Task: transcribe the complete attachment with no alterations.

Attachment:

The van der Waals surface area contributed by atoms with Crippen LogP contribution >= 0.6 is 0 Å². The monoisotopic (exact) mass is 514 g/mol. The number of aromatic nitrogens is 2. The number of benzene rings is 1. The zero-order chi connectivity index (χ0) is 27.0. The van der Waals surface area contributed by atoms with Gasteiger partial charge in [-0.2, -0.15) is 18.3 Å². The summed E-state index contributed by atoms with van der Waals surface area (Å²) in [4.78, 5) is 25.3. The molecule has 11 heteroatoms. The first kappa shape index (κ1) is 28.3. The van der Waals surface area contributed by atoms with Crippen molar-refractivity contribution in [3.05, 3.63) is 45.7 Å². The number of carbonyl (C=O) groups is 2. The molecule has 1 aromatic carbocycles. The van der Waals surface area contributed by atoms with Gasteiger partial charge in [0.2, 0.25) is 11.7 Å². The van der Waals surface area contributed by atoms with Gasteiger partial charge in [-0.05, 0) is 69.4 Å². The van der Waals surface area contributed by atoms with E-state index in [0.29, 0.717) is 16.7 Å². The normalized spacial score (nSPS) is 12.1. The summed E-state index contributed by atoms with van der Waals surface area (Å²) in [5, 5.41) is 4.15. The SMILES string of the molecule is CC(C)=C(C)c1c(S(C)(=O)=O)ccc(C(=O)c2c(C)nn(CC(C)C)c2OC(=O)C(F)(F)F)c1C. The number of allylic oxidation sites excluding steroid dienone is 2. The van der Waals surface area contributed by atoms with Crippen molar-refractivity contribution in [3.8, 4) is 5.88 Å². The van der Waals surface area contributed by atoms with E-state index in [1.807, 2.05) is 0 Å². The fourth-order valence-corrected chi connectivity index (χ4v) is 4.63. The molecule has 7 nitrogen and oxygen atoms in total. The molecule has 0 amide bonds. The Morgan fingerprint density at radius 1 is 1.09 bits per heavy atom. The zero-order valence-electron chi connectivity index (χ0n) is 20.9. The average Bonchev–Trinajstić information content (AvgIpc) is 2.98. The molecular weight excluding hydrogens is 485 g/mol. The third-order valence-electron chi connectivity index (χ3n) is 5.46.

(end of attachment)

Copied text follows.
The van der Waals surface area contributed by atoms with Crippen LogP contribution >= 0.6 is 0 Å². The monoisotopic (exact) mass is 514 g/mol. The number of aromatic nitrogens is 2. The number of benzene rings is 1. The zero-order chi connectivity index (χ0) is 27.0. The van der Waals surface area contributed by atoms with Gasteiger partial charge in [-0.2, -0.15) is 18.3 Å². The summed E-state index contributed by atoms with van der Waals surface area (Å²) in [4.78, 5) is 25.3. The molecule has 11 heteroatoms. The first kappa shape index (κ1) is 28.3. The van der Waals surface area contributed by atoms with Crippen molar-refractivity contribution in [3.05, 3.63) is 45.7 Å². The number of carbonyl (C=O) groups is 2. The molecule has 1 aromatic carbocycles. The van der Waals surface area contributed by atoms with Gasteiger partial charge in [0.2, 0.25) is 11.7 Å². The van der Waals surface area contributed by atoms with Gasteiger partial charge in [-0.05, 0) is 69.4 Å². The van der Waals surface area contributed by atoms with E-state index in [0.29, 0.717) is 16.7 Å². The normalized spacial score (nSPS) is 12.1. The summed E-state index contributed by atoms with van der Waals surface area (Å²) in [5, 5.41) is 4.15. The SMILES string of the molecule is CC(C)=C(C)c1c(S(C)(=O)=O)ccc(C(=O)c2c(C)nn(CC(C)C)c2OC(=O)C(F)(F)F)c1C. The number of allylic oxidation sites excluding steroid dienone is 2. The van der Waals surface area contributed by atoms with Crippen molar-refractivity contribution in [3.8, 4) is 5.88 Å². The van der Waals surface area contributed by atoms with E-state index in [1.807, 2.05) is 0 Å². The fourth-order valence-corrected chi connectivity index (χ4v) is 4.63. The molecule has 7 nitrogen and oxygen atoms in total. The molecule has 0 amide bonds. The Morgan fingerprint density at radius 1 is 1.09 bits per heavy atom. The zero-order valence-electron chi connectivity index (χ0n) is 20.9. The average Bonchev–Trinajstić information content (AvgIpc) is 2.98. The molecular weight excluding hydrogens is 485 g/mol. The third-order valence-electron chi connectivity index (χ3n) is 5.46.